The nuts and bolts of planning a family reunion start after a resort is chosen. Luckily, most resorts have staff members who are happy to help with reunions. Still, there are several things to keep in mind:
1. Start early
. Six months may be enough lead time, but a year is better, especially if a reunion is planned for July or August. At YMCA of the Rockies' Estes Park Center, it's best to reserve two years in advance—and one family has already booked for the year 2015.
2. Designate one person to be the family representative
. For their Colorado reunion, Jill Faskin was the contact for the resort and Mary Beth Solano was the contact for the family. "It eliminated a lot of confusion," Solano says.
3. Ask questions
. Find out what's included in the price (of course, always negotiate for a special group rate). Learn what activities are available and make sure they'll be offered when you're there. See if the resort offers baby-sitting. Ask if there will be construction going on. Is the beach sandy or grassy, and does it have a gradual entry or a steep drop-off? Is the ocean surf too rough for small children? Around the Great Lakes, ask if black flies will be around when you are. In Florida, ask if the insects known as no-see-ums are a problem, and whether hurricanes are a threat. Don't be shy. Forewarned is forearmed.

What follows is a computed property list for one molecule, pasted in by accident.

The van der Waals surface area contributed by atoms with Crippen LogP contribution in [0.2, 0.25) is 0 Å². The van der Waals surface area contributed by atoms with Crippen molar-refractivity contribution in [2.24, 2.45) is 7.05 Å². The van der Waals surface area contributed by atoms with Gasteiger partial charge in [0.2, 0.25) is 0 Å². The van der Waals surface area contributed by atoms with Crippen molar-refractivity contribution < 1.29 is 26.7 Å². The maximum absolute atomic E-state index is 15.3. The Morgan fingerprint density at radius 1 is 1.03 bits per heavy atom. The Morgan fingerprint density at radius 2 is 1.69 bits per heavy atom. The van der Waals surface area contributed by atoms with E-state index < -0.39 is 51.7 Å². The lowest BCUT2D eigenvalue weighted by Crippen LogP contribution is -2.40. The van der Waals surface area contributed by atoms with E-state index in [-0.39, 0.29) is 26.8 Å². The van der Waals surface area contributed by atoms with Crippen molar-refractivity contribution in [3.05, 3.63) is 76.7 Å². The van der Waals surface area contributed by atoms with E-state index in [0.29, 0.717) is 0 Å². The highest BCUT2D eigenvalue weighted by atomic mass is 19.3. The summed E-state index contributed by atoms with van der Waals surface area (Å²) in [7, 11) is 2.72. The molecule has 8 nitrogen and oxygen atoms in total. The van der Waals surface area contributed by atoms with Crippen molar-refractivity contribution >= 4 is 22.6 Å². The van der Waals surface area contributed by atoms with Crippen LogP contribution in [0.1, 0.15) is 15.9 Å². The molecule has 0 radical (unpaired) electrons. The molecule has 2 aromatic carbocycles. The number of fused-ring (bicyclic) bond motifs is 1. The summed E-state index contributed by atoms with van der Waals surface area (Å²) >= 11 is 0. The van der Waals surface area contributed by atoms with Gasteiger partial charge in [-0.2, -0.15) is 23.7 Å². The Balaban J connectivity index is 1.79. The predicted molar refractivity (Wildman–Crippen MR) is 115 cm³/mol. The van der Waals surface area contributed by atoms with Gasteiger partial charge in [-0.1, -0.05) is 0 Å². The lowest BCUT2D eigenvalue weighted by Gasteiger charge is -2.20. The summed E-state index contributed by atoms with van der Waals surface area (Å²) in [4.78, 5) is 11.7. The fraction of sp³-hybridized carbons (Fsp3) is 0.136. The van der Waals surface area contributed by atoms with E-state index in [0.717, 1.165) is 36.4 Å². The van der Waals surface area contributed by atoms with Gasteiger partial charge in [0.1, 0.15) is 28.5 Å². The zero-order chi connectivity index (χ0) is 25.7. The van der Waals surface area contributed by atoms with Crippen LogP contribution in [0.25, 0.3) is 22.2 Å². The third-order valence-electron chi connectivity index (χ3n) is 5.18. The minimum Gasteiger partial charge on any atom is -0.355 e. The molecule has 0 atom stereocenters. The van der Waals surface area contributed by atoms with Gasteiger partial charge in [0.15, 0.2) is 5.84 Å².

4. Visit the resort in advance if possible. There's no substitute for seeing it with your own eyes. "You have no idea what it's like till you get there," says Jack Becker of Minneapolis, Nancy Reynolds' husband. "That's what I like about the Internet—at least there are more visuals than you'd see in a brochure."
5. Have a backup plan. Bad weather is always a possibility. Does your group enjoy board games? If not, make sure family members have access to indoor activities they like.
6. Do a little research. Try Family Reunion by Jennifer Crichton (Workman, $13.95), The Family Reunion Planner by Donna Beasley and Donna Carter (Macmillan, $9.95), Family Reunion Handbook: A Complete Guide for Reunion Planners, by Thomas Ninkovich (Reunion Research, $14.99) and Fun and Games for Family Gatherings by Adrienne Anderson (Reunion Research, $12.99). Reunions magazine's Web site, www.reunionsmag.com, includes a list of reunion-friendly destinations plus archived features.<